Officials said on Sunday that at least 23 Indian security forces were killed in an ambush by Maoist militants in Chattisgarh, Madhya Pradesh, reviving fears about decades of rebellion.
On Saturday, after the insurgents ambushed them in a four-hour exchange of fire, a large number of Indian security personnel were clearing the densely forested area on the edge of Bijapur.
Avinash Mishra, deputy chief of the Bijapur City Police Department, said another 31 security personnel were injured in the attack.
He said that militants, commonly known as Naxalites, also suffered serious casualties, adding that the body of one insurgent remained at the scene and the rest were cleaned by tractors. Mr. Mishra said that the rebels managed to confiscate the weapons of the dead soldiers.
Shah said: “In order to defend the country, the blood of our soldiers will not be wasted.” “Our struggle with the Naxalists will continue with greater determination and vitality.”
The history of the insurgents can be traced back to the communist politics of the 1960s, when they committed violence against the country in the name of supporting the poor and marginalized peoples of India. Their influence was once so widespread and attacks were so frequent that the Prime Minister of India declared them in 2006 as the country’s “biggest internal security challenge”.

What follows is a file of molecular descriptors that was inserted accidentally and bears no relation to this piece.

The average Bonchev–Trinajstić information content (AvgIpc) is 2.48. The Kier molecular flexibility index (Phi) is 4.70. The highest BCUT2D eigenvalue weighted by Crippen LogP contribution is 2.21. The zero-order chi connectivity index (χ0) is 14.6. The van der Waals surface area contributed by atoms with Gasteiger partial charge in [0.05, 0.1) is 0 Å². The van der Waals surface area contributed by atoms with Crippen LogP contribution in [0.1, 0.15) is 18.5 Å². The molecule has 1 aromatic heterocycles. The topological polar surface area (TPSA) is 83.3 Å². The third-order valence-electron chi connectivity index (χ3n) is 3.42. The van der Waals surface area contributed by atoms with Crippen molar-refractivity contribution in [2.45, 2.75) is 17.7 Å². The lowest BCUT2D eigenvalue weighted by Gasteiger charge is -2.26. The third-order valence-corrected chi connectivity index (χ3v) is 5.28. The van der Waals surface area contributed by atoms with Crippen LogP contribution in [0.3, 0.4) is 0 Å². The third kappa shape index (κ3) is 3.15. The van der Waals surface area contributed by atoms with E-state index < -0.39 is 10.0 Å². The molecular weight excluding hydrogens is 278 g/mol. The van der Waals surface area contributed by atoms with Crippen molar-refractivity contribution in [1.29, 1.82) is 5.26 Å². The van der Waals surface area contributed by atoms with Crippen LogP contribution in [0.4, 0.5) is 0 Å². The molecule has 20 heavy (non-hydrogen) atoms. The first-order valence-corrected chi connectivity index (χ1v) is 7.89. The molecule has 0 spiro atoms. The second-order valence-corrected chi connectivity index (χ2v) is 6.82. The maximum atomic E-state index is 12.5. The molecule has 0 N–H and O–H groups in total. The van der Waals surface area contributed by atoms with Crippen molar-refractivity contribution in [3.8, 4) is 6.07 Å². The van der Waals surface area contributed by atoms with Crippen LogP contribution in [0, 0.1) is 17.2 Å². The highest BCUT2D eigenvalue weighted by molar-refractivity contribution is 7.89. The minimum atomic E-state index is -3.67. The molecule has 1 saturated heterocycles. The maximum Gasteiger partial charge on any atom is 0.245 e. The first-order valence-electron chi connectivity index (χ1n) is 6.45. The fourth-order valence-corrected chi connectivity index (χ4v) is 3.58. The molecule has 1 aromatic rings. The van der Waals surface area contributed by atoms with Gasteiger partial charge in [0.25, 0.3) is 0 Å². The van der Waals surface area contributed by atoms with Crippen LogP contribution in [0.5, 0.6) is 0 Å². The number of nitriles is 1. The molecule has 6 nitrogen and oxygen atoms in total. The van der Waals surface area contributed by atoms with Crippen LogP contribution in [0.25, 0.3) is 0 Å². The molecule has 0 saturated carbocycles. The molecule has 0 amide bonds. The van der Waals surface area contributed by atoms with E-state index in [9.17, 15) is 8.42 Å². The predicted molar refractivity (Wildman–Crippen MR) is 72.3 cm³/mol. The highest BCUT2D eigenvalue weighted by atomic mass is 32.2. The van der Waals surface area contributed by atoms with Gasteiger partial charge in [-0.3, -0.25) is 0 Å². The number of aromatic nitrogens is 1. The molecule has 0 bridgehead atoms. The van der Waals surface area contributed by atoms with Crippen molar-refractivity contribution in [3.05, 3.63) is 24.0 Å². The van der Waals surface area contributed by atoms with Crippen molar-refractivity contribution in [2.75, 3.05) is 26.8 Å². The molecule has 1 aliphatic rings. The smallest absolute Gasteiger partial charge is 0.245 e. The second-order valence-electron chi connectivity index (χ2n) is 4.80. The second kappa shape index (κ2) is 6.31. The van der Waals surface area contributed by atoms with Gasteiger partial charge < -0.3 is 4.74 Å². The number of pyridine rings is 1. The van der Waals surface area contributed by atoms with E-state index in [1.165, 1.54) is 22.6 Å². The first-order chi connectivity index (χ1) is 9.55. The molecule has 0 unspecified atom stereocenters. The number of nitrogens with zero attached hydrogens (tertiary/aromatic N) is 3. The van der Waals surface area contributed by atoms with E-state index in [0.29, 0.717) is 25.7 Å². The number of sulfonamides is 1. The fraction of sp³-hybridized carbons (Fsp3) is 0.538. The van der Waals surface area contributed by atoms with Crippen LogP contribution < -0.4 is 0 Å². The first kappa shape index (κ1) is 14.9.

However, by combining military operations involving tens of thousands of paramilitary forces with economic support, the Indian government has narrowed the scope of activities of the insurgents in the past decade. These areas have been used by the insurgents as bases for activities and conscription. Official data show that the insurgents had carried out activities in about 200 areas during their peak period, but last year they were limited to less than 50 areas.
The government has hunted down rebel leaders, killed a large number of rebel leaders or forced them to surrender, and the frequency and effectiveness of insurgent attacks have declined.
Despite this, the organization continues to launch immediate attacks, ambushing security forces on friendly terrain, and causing casualties in fatal battles. According to data from the South Asian Terrorism Portal, 56 people (including security forces, insurgents and civilians) were killed in Maoist violence this year before the attack on Saturday.